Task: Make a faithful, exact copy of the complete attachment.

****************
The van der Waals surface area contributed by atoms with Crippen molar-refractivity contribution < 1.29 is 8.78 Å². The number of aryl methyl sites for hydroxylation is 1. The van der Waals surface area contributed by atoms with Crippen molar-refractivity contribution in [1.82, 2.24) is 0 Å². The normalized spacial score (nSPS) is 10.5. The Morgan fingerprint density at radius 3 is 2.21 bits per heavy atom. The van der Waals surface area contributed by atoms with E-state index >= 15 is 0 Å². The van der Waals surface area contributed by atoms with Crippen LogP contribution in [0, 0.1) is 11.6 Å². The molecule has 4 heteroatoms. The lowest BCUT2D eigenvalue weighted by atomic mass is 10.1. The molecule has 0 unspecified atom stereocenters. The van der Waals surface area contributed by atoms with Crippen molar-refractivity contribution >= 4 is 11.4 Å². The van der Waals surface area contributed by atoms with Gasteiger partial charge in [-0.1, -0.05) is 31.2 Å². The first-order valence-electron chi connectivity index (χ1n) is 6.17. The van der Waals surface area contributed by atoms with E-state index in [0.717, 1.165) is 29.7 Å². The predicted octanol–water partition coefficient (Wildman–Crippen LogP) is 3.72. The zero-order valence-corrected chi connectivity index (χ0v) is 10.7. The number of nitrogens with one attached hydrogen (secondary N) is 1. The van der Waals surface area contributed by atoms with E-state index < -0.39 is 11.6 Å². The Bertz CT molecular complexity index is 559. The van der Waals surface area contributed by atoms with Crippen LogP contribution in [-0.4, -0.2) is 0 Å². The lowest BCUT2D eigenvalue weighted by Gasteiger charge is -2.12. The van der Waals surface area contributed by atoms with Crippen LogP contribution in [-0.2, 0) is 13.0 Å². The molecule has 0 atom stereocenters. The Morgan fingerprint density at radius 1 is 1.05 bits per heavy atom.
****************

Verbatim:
The van der Waals surface area contributed by atoms with Crippen molar-refractivity contribution < 1.29 is 8.78 Å². The number of aryl methyl sites for hydroxylation is 1. The van der Waals surface area contributed by atoms with Crippen molar-refractivity contribution in [1.82, 2.24) is 0 Å². The normalized spacial score (nSPS) is 10.5. The Morgan fingerprint density at radius 3 is 2.21 bits per heavy atom. The van der Waals surface area contributed by atoms with E-state index >= 15 is 0 Å². The van der Waals surface area contributed by atoms with Crippen LogP contribution in [0, 0.1) is 11.6 Å². The molecule has 4 heteroatoms. The lowest BCUT2D eigenvalue weighted by atomic mass is 10.1. The molecule has 0 unspecified atom stereocenters. The van der Waals surface area contributed by atoms with Crippen molar-refractivity contribution >= 4 is 11.4 Å². The van der Waals surface area contributed by atoms with Gasteiger partial charge in [-0.1, -0.05) is 31.2 Å². The first-order valence-electron chi connectivity index (χ1n) is 6.17. The van der Waals surface area contributed by atoms with E-state index in [0.717, 1.165) is 29.7 Å². The predicted octanol–water partition coefficient (Wildman–Crippen LogP) is 3.72. The zero-order valence-corrected chi connectivity index (χ0v) is 10.7. The number of nitrogens with one attached hydrogen (secondary N) is 1. The van der Waals surface area contributed by atoms with E-state index < -0.39 is 11.6 Å². The Bertz CT molecular complexity index is 559. The van der Waals surface area contributed by atoms with Crippen LogP contribution in [-0.4, -0.2) is 0 Å². The lowest BCUT2D eigenvalue weighted by Gasteiger charge is -2.12. The van der Waals surface area contributed by atoms with Crippen LogP contribution in [-0.2, 0) is 13.0 Å². The molecule has 0 atom stereocenters. The Morgan fingerprint density at radius 1 is 1.05 bits per heavy atom.